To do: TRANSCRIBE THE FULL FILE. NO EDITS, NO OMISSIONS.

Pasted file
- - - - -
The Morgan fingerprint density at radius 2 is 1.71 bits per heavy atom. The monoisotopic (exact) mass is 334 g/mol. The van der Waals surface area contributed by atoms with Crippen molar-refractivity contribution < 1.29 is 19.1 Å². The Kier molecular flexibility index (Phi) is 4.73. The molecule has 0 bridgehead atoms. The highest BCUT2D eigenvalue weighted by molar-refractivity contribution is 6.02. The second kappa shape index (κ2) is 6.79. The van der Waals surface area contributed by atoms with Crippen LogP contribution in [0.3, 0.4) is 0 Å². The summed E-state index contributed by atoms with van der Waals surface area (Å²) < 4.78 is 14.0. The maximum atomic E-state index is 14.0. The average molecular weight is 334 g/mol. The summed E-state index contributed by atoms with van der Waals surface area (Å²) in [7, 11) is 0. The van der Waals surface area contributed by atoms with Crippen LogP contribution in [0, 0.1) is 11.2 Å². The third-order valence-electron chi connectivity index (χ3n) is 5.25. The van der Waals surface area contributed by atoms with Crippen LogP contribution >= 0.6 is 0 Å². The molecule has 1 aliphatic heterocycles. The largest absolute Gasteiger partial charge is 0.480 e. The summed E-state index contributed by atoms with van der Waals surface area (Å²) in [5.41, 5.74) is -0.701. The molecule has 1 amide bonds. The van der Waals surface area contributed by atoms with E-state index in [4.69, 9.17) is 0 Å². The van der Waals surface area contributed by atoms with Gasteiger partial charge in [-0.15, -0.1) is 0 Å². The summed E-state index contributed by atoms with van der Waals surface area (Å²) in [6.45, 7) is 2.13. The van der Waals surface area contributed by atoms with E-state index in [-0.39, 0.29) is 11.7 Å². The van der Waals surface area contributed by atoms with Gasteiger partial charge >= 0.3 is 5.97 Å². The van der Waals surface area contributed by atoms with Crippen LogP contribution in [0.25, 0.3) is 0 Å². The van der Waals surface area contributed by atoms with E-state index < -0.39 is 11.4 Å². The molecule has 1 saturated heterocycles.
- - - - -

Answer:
The Morgan fingerprint density at radius 2 is 1.71 bits per heavy atom. The monoisotopic (exact) mass is 334 g/mol. The van der Waals surface area contributed by atoms with Crippen molar-refractivity contribution < 1.29 is 19.1 Å². The Kier molecular flexibility index (Phi) is 4.73. The molecule has 0 bridgehead atoms. The highest BCUT2D eigenvalue weighted by molar-refractivity contribution is 6.02. The second kappa shape index (κ2) is 6.79. The van der Waals surface area contributed by atoms with Crippen LogP contribution in [0.3, 0.4) is 0 Å². The summed E-state index contributed by atoms with van der Waals surface area (Å²) < 4.78 is 14.0. The maximum atomic E-state index is 14.0. The average molecular weight is 334 g/mol. The summed E-state index contributed by atoms with van der Waals surface area (Å²) in [7, 11) is 0. The van der Waals surface area contributed by atoms with Crippen LogP contribution in [0, 0.1) is 11.2 Å². The third-order valence-electron chi connectivity index (χ3n) is 5.25. The van der Waals surface area contributed by atoms with Crippen LogP contribution >= 0.6 is 0 Å². The molecule has 1 aliphatic heterocycles. The largest absolute Gasteiger partial charge is 0.480 e. The summed E-state index contributed by atoms with van der Waals surface area (Å²) in [5.41, 5.74) is -0.701. The molecule has 1 amide bonds. The van der Waals surface area contributed by atoms with E-state index in [4.69, 9.17) is 0 Å². The van der Waals surface area contributed by atoms with Gasteiger partial charge in [-0.15, -0.1) is 0 Å². The summed E-state index contributed by atoms with van der Waals surface area (Å²) in [6.45, 7) is 2.13. The van der Waals surface area contributed by atoms with E-state index in [-0.39, 0.29) is 11.7 Å². The van der Waals surface area contributed by atoms with Gasteiger partial charge >= 0.3 is 5.97 Å². The van der Waals surface area contributed by atoms with Crippen LogP contribution in [0.25, 0.3) is 0 Å². The van der Waals surface area contributed by atoms with E-state index < -0.39 is 11.4 Å². The molecule has 1 saturated heterocycles.